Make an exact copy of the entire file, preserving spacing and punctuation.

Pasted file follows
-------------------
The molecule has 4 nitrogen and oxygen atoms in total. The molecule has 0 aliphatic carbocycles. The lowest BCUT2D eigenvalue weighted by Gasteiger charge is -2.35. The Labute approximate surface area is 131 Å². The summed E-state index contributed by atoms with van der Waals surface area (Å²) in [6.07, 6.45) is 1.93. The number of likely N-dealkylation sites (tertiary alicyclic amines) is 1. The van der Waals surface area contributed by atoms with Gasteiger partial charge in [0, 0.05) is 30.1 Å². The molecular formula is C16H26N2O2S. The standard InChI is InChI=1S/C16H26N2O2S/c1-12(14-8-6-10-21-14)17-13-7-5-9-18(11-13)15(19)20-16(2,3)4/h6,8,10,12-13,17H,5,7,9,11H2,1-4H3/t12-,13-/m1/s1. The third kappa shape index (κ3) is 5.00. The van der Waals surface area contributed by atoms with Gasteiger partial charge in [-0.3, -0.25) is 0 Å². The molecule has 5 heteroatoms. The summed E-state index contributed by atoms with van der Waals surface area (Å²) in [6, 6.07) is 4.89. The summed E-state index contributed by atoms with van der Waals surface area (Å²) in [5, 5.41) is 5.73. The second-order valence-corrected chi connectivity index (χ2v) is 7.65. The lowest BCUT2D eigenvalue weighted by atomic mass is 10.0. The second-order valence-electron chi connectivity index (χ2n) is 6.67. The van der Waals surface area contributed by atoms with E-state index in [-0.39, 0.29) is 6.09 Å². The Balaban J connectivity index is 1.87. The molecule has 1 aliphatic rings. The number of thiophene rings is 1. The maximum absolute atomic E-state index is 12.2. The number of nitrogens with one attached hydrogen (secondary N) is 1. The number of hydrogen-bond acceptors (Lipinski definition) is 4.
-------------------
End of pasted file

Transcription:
The molecule has 4 nitrogen and oxygen atoms in total. The molecule has 0 aliphatic carbocycles. The lowest BCUT2D eigenvalue weighted by Gasteiger charge is -2.35. The Labute approximate surface area is 131 Å². The summed E-state index contributed by atoms with van der Waals surface area (Å²) in [6.07, 6.45) is 1.93. The number of likely N-dealkylation sites (tertiary alicyclic amines) is 1. The van der Waals surface area contributed by atoms with Gasteiger partial charge in [0, 0.05) is 30.1 Å². The molecular formula is C16H26N2O2S. The standard InChI is InChI=1S/C16H26N2O2S/c1-12(14-8-6-10-21-14)17-13-7-5-9-18(11-13)15(19)20-16(2,3)4/h6,8,10,12-13,17H,5,7,9,11H2,1-4H3/t12-,13-/m1/s1. The third kappa shape index (κ3) is 5.00. The van der Waals surface area contributed by atoms with Gasteiger partial charge in [-0.3, -0.25) is 0 Å². The molecule has 5 heteroatoms. The summed E-state index contributed by atoms with van der Waals surface area (Å²) in [6, 6.07) is 4.89. The summed E-state index contributed by atoms with van der Waals surface area (Å²) in [5, 5.41) is 5.73. The second-order valence-corrected chi connectivity index (χ2v) is 7.65. The lowest BCUT2D eigenvalue weighted by atomic mass is 10.0. The second-order valence-electron chi connectivity index (χ2n) is 6.67. The van der Waals surface area contributed by atoms with E-state index in [-0.39, 0.29) is 6.09 Å². The Balaban J connectivity index is 1.87. The molecule has 1 aliphatic rings. The number of thiophene rings is 1. The maximum absolute atomic E-state index is 12.2. The number of nitrogens with one attached hydrogen (secondary N) is 1. The number of hydrogen-bond acceptors (Lipinski definition) is 4.